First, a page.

Test for Separation

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There’s a big difference between Doing Something and Doing Something Right—it’s not the end product, as you would expect, but the mindset that carries you there.

Fearing Failure

Every time I used to sit down to write or design I felt a nagging fear creeping around the lower corners of my mind. It started out as just a little self doubt, with me thinking about what has to be Done and asking myself whether or not I could Do it. If I wasn’t careful the little wisps of self doubt grew into looming clouds of seizing fear as negative questions piled up like fresh kindling. Before I knew it I'd psyched myself out and, fearing that I wouldn't be able to Do anything Right, I'd move on to something else.

There’s hope, however; I've come upon a slight shift in mindset that has allowed me to splash the kindling with water and ignore my nagging doubts.

The Achievability Factor

While it sounds like a cross between Fear Factor and a Ben Stein trivia show, the Achievability Factor is a simple concept whose roots plague our minds. It’s the basis for the question we ask ourselves every time we sit down to work: Can I do this?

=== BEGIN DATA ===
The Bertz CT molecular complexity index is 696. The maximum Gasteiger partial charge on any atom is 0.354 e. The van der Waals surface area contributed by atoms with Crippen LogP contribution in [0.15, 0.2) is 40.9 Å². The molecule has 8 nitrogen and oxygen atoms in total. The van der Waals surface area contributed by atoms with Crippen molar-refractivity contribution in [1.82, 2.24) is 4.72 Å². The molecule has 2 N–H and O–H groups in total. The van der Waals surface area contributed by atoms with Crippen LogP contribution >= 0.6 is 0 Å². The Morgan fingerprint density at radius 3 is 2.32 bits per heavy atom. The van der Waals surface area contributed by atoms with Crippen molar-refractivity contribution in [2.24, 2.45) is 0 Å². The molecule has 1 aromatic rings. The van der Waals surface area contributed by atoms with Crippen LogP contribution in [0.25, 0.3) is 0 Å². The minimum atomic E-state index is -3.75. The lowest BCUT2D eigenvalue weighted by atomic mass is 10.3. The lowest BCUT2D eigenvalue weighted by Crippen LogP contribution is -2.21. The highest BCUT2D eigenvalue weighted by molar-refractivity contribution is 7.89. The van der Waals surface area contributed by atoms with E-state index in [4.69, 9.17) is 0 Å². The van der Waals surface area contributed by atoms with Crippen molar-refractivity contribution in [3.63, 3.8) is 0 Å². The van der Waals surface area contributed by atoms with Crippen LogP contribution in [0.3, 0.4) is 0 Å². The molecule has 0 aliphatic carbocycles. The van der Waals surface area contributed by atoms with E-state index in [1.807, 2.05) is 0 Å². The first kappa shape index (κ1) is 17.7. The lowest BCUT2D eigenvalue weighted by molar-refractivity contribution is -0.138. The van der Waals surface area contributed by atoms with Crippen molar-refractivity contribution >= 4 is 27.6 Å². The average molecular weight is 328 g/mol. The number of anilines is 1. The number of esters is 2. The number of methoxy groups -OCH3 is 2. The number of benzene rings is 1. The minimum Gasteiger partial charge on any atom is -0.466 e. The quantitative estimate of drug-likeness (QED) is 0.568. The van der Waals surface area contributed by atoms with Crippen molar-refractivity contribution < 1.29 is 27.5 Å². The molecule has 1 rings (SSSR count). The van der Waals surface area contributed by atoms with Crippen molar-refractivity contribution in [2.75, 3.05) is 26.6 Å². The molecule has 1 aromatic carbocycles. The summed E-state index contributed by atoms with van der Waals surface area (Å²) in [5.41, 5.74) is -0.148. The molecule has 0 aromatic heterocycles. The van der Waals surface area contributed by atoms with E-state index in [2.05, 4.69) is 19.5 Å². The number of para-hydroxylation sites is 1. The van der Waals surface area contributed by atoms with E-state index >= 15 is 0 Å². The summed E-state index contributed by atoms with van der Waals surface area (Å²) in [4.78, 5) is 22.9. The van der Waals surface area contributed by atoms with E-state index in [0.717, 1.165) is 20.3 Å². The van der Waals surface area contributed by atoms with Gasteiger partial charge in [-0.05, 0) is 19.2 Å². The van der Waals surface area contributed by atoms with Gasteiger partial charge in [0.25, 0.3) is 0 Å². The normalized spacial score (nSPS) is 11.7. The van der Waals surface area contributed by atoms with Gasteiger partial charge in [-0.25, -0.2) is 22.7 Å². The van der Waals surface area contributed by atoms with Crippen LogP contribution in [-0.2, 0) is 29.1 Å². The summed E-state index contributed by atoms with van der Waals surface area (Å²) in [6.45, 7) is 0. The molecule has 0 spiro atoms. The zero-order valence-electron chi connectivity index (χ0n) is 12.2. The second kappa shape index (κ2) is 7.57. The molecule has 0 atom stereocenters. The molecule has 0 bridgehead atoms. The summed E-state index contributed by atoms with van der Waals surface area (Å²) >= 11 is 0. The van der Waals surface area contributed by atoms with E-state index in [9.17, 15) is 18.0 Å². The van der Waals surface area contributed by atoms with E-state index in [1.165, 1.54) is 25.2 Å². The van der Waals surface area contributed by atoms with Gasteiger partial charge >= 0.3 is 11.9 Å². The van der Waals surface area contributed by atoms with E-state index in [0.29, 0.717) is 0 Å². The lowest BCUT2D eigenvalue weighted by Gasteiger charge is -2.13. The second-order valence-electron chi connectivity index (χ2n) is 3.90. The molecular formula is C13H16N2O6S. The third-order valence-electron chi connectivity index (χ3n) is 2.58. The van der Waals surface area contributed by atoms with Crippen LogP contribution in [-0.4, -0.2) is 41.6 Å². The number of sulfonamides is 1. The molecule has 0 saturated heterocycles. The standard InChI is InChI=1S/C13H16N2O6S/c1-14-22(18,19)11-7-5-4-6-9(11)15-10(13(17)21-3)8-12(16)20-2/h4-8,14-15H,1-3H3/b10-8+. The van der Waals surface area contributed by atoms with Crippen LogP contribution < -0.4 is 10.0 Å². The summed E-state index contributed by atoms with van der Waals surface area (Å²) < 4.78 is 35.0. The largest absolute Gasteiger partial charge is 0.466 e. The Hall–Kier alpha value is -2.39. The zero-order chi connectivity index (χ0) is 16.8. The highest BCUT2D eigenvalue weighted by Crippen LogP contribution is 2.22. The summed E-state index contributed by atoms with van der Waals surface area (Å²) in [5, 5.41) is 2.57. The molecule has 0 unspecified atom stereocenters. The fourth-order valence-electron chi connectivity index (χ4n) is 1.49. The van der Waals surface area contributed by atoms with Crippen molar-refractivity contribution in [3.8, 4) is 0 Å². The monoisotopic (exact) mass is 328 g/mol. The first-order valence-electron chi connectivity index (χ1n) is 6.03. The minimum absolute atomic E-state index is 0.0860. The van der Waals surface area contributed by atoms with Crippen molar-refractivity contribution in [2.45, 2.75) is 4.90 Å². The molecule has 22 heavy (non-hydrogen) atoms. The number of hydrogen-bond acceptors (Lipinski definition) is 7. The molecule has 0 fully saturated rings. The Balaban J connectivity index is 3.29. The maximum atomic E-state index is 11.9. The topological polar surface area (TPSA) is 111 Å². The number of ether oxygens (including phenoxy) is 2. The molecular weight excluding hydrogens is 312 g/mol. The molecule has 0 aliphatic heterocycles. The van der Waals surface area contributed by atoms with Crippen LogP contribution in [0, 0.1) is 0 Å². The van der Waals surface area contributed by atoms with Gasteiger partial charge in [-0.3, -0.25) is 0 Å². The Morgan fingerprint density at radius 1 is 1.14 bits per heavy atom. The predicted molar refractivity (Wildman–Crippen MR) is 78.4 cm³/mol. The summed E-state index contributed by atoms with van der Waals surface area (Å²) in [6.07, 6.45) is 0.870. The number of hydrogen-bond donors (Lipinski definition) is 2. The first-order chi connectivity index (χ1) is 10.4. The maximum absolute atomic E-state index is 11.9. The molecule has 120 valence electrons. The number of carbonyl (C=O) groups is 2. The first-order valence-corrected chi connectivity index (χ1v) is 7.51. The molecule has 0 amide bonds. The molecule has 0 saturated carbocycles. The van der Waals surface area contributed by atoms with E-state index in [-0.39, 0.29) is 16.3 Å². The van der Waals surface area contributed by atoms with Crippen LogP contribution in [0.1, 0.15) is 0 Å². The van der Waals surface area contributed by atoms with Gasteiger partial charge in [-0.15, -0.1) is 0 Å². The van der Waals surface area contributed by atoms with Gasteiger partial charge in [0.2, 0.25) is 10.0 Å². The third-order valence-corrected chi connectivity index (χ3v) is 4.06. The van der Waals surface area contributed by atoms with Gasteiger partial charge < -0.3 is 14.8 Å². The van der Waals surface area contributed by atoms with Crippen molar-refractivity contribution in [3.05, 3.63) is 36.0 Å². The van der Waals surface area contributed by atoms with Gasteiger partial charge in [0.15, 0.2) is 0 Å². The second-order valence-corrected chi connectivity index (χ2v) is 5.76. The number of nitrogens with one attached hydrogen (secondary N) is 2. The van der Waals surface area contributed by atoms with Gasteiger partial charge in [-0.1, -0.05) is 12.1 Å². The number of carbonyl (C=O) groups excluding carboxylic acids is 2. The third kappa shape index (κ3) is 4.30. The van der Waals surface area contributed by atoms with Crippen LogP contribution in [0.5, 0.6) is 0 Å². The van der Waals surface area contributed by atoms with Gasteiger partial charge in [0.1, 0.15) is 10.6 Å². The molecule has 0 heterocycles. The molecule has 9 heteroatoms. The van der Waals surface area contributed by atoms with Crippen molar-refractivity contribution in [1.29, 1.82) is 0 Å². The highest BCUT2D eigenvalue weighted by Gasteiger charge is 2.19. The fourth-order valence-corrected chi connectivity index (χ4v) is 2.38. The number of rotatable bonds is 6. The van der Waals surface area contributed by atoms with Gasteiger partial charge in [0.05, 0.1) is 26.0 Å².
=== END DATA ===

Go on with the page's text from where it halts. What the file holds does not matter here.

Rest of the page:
If we strip away all the weeds and get to the crux of Achievability, it all boils down to a very simple idea: we don’t know if we can achieve something until we do. And the harder the challenge and longer it takes, the more doubt that builds up. Lucky for us, there’s an easy way to combat this problem: instead of trying to Do Something Right, just focus on trying to Do Something, period.

Doing Something v. Doing Something Right

When our goal is Doing Something we're guaranteed to achieve it. The moment we touch pen to paper or mousepoint to vectorfart we’ve immediately succeeded. Then it’s just a matter of stringing together a chain of Doing Somethings. Before we know it, we’ve Done Something.

On the matter of Doing Something Right, it’s unlikely that we’re going to get things perfect on the first shot. The problem with always aiming to do things Right is that it’s possible (and likely) we’ll fail several times in a row. And that can get frustrating. Instead, we’re much better off not worrying about it—the Right will find its way into the equation on its own, usually when we least expect it.